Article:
When I worked in a camera store many years ago, we were encouraged to try out all of the new cameras, lenses, and films, that came into the store. I quickly fell in love with wide-angle lenses. The wider the better.
Wide-angle is the opposite of telephoto. It is any lens that gives a field of view wider than about 45 degrees.
In the 80's & '90's it practically became an obsession with me as I bought a number of specialty cameras with names like Plaubel Veriwide and Widelux.
I still love wide-angle lenses. One of the main reasons to buy a camera with interchangeable lenses is to be able to use some of the marvelous wide-angle lenses that are available.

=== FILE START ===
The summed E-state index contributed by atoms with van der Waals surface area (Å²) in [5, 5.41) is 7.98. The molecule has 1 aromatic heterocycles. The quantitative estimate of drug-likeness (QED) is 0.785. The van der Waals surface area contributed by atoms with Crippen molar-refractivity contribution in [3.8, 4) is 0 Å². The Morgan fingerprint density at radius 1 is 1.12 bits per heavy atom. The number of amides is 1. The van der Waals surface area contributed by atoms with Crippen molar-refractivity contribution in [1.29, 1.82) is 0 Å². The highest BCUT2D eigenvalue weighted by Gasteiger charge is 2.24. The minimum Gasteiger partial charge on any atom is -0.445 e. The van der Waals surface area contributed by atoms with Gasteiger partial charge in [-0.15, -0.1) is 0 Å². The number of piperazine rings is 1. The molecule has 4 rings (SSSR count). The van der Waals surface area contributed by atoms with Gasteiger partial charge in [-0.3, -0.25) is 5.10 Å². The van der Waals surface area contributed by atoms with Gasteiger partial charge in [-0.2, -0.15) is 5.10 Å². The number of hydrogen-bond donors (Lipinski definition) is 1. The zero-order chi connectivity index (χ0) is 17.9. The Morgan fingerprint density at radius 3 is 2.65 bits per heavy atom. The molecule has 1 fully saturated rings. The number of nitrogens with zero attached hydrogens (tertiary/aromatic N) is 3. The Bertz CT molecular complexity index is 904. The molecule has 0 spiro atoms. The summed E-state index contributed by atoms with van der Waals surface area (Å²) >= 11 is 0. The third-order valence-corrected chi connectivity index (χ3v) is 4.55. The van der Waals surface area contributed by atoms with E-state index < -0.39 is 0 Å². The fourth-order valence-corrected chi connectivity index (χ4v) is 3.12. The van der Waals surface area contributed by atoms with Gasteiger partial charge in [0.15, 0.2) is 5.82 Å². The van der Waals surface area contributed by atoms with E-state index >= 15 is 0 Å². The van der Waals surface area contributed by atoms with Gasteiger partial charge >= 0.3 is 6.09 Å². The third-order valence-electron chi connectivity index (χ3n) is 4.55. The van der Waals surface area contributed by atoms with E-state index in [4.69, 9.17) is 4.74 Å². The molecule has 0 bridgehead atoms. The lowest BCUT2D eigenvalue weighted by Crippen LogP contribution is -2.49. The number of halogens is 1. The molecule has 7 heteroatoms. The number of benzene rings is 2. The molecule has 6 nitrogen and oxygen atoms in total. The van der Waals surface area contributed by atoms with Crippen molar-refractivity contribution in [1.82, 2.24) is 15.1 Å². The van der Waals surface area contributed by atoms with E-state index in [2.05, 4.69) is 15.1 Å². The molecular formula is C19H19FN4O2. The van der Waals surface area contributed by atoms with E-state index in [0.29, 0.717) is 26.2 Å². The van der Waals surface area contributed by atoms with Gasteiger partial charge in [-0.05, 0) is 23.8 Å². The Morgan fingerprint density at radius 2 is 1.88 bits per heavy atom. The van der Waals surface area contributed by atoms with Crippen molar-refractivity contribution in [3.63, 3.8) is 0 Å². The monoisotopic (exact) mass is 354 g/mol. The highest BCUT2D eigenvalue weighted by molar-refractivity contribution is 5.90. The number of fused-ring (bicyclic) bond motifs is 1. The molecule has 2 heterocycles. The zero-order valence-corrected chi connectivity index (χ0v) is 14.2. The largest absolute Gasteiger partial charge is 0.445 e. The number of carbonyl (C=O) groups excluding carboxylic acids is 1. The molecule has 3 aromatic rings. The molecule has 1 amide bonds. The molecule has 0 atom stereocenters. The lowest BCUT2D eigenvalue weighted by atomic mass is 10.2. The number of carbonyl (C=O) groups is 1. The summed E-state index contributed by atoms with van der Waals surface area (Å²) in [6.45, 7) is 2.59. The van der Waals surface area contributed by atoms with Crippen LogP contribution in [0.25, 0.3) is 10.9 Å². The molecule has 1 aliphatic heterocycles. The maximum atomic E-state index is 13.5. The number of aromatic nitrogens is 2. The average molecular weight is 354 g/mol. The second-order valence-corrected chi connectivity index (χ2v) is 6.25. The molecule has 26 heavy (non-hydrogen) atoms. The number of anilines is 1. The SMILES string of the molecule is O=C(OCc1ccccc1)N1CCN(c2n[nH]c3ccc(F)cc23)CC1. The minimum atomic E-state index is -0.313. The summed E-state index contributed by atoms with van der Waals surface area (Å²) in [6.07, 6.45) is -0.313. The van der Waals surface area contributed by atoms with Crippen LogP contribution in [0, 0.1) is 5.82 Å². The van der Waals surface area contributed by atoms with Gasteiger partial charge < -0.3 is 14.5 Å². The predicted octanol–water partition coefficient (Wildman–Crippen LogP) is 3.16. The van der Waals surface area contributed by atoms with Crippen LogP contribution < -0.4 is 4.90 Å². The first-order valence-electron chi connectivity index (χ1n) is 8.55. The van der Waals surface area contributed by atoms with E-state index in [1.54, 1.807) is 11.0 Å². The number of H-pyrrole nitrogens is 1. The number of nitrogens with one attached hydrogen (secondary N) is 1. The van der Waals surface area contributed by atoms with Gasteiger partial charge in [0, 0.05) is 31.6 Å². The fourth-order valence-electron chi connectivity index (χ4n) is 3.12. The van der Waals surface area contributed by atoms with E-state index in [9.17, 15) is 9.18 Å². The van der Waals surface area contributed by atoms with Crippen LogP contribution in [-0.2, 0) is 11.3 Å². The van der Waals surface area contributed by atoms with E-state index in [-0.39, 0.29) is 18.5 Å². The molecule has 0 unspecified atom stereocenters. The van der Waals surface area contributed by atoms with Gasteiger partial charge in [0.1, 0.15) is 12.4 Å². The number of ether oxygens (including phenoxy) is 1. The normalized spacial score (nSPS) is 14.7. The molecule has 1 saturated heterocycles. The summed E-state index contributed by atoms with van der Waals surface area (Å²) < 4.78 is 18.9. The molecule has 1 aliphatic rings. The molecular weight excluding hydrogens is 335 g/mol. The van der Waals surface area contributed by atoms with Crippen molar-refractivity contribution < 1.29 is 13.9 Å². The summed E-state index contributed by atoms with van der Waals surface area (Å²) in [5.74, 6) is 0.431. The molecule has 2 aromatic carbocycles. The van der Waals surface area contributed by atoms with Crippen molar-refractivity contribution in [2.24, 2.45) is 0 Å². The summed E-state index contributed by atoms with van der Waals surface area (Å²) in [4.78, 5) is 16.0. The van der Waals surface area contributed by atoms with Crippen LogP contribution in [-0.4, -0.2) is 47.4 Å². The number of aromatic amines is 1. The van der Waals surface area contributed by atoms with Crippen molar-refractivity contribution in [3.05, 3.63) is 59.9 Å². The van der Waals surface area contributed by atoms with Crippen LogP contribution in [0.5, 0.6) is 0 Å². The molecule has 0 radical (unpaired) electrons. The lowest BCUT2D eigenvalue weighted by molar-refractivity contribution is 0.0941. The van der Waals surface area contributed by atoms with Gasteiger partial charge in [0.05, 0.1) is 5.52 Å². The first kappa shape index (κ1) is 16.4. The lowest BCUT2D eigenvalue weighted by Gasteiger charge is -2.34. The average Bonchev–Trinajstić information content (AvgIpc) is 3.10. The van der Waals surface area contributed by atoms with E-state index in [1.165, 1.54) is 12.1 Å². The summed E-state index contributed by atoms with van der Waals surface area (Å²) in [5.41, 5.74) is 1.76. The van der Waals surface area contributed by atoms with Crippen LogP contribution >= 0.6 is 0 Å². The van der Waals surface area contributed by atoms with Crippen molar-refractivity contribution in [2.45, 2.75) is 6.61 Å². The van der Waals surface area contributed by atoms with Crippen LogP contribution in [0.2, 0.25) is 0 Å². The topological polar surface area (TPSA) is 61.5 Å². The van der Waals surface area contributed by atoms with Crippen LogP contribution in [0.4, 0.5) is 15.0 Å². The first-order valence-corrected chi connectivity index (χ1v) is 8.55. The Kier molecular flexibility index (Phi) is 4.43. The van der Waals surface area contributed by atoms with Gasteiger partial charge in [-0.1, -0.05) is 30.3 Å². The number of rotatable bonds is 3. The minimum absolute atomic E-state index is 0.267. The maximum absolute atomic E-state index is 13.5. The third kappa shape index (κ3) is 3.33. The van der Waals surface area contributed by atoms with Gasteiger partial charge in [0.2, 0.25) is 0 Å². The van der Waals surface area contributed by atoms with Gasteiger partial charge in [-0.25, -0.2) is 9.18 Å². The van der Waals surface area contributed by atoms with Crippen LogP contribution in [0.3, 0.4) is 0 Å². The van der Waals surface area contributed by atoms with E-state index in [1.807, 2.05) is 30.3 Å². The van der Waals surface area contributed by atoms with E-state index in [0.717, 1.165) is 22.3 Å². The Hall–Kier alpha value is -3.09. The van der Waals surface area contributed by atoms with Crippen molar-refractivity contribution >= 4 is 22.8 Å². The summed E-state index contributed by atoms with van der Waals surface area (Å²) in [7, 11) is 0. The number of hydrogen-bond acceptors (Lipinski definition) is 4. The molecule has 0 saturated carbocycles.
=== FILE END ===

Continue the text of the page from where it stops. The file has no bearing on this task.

Alternately, multiple pictures can be spliced together to form an extreme wide view. The above photo of the interior of Helzberg Hall at the Kauffman Center for the Performing Arts is made from three images merged together forming a view of about 180 degrees.
Most people discourage using wide-angle lenses for portraits because they tend to be unflattering, but in photography, it is OK to break the rules. Below is a photo of steel guitar player Fred Uzzell made with a 16mm lens on a Pentax which gives an angle of view of about 90 degrees. I was standing less than a foot away from the front edge of the steel guitar.